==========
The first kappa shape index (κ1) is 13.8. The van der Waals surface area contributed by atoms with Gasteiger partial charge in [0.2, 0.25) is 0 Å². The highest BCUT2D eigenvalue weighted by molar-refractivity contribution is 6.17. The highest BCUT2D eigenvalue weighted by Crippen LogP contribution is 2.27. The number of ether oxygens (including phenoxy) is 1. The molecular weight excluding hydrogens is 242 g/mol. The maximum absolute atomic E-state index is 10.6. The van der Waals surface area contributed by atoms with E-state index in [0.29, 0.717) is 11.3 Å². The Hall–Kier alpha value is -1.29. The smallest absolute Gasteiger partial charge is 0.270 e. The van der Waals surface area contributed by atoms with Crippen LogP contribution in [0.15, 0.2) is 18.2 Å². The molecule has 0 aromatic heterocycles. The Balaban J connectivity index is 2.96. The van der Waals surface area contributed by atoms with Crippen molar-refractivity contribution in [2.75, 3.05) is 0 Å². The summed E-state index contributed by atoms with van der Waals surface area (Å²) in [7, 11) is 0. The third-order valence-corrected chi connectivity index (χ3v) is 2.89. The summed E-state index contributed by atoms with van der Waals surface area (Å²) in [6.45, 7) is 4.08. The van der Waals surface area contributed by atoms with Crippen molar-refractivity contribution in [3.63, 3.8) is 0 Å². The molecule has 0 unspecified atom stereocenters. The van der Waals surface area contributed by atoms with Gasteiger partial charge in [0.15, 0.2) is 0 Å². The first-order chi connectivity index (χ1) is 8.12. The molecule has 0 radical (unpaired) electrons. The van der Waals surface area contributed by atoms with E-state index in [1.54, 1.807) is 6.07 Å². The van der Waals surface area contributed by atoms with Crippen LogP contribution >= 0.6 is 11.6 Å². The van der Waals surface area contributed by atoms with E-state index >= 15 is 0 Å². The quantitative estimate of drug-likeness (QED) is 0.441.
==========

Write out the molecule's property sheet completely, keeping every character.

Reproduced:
The first kappa shape index (κ1) is 13.8. The van der Waals surface area contributed by atoms with Gasteiger partial charge in [0.2, 0.25) is 0 Å². The highest BCUT2D eigenvalue weighted by molar-refractivity contribution is 6.17. The highest BCUT2D eigenvalue weighted by Crippen LogP contribution is 2.27. The number of ether oxygens (including phenoxy) is 1. The molecular weight excluding hydrogens is 242 g/mol. The maximum absolute atomic E-state index is 10.6. The van der Waals surface area contributed by atoms with E-state index in [0.29, 0.717) is 11.3 Å². The Hall–Kier alpha value is -1.29. The smallest absolute Gasteiger partial charge is 0.270 e. The van der Waals surface area contributed by atoms with Crippen LogP contribution in [0.15, 0.2) is 18.2 Å². The molecule has 0 aromatic heterocycles. The Balaban J connectivity index is 2.96. The van der Waals surface area contributed by atoms with Crippen molar-refractivity contribution in [2.75, 3.05) is 0 Å². The summed E-state index contributed by atoms with van der Waals surface area (Å²) in [7, 11) is 0. The third-order valence-corrected chi connectivity index (χ3v) is 2.89. The summed E-state index contributed by atoms with van der Waals surface area (Å²) in [6.45, 7) is 4.08. The van der Waals surface area contributed by atoms with Crippen molar-refractivity contribution in [3.63, 3.8) is 0 Å². The molecule has 0 unspecified atom stereocenters. The van der Waals surface area contributed by atoms with Gasteiger partial charge in [0.15, 0.2) is 0 Å². The first-order chi connectivity index (χ1) is 8.12. The molecule has 0 radical (unpaired) electrons. The van der Waals surface area contributed by atoms with E-state index in [1.54, 1.807) is 6.07 Å². The van der Waals surface area contributed by atoms with Crippen LogP contribution >= 0.6 is 11.6 Å². The van der Waals surface area contributed by atoms with E-state index >= 15 is 0 Å². The quantitative estimate of drug-likeness (QED) is 0.441.